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The end of Red Hat's silent period

Red Hat Software's SEC-mandated silent period ended September 6. They are now able, once again, to talk about what they are up to. LWN talked for a few minutes with Donnie Barnes about where Red Hat is going in the near future.

Regarding the 6.1 release, Donnie could tell us "almost nothing" beyond what is in the Lorax announcement. Red Hat is adamant about not pre-announcing release dates, and they are not changing that policy now. Clearly, the recent announcement of the "Lorax" beta release indicates that 6.1 is not too far away.

We asked whether they felt that 6.1 had been too long in coming, given that there are now more than 140MB of updates for 6.0. Donnie tells us that Red Hat feels "very comfortable" with the current release frequency. Most of the updates are not needed for most users, so the sheer bulk of them is not as bad as it may seem. There appear to be no plans to make more frequent releases in the future.

Regarding Linux-Mandrake and other "value-added" distributions: Red Hat claims to be quite happy to see these distributions out there and successful. Their purpose is to "grow the open source pie as a whole," and the value-added distributions are a part of that. Red Hat is able to incorporate enhancements from distributions like Linux-Mandrake when it is worthwhile. They have, for example, taken some of the work that MandrakeSoft put into their KDE setup and folded it into Red Hat.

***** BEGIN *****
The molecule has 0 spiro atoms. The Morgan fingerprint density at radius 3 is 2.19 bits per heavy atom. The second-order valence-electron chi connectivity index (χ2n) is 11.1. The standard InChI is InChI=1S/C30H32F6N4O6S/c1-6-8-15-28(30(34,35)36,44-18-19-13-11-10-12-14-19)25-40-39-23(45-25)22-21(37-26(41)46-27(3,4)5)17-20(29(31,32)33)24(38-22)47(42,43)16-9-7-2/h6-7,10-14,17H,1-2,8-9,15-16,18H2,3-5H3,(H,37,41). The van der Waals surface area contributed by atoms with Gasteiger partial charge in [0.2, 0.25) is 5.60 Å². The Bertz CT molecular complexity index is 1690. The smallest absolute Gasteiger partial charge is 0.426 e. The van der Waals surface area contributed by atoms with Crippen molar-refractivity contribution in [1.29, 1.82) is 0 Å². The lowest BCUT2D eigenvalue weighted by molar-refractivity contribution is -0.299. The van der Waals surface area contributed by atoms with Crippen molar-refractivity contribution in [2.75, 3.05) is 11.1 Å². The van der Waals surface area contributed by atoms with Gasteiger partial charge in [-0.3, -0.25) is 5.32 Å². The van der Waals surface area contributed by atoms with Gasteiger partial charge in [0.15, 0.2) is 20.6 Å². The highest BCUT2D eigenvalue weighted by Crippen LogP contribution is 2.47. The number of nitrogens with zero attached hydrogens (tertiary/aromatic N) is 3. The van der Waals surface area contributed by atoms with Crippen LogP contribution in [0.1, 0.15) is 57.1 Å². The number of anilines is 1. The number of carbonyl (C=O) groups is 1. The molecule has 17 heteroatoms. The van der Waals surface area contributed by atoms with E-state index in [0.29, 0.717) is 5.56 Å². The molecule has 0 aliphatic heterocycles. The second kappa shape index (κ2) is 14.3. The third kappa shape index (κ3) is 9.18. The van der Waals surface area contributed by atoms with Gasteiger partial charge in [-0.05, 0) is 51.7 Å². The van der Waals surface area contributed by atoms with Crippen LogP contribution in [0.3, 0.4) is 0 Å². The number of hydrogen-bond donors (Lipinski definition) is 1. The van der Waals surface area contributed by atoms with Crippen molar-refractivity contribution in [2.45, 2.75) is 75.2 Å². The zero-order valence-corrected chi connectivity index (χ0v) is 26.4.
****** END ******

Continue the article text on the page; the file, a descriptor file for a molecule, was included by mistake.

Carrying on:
Is Red Hat happy with the results of the community stock offering, despite the problems and grief they took as a result? The answer seems to be an unqualified "yes." Red Hat sent mail to about 5,000 developers offering them the opportunity to take part in the offering. About 1300 of them indicated an interest in participating, and, in the end, 1150 of them became Red Hat stockholders. Thus, despite all the problems that people had, almost all of the interested people were able to get their stock.

A number of lessons were learned in the process, by both Red Hat and the financial community. The next company to go public should have a much easier time of it, after having seen the pitfalls that Red Hat encountered. Red Hat would have liked to see things go more easily, but "somebody had to be first," and they were happy to take that role.

What will Red Hat be doing with the proceeds of their stock offering? They will be working toward scaling their business in every way. That will include opening more offices (such as the recently-announced Japanese office) and possibly the acquisition of other Linux-related companies. As is the nature of those sorts of moves, not much can be said about them until they are complete and the announcement can be made.

Has becoming a public company changed things at Red Hat? For the most part no. There are some new policies and procedures in place. More people pay attention when the name "Red Hat" is mentioned. And the expectations in general are higher - if anything, they are working harder now than before the offering. Red Hat remains committed to being a completely open-source company, and does not expect the pressures of being a public corporation to change that.

We thank Donnie Barnes for taking the time to talk with us today.


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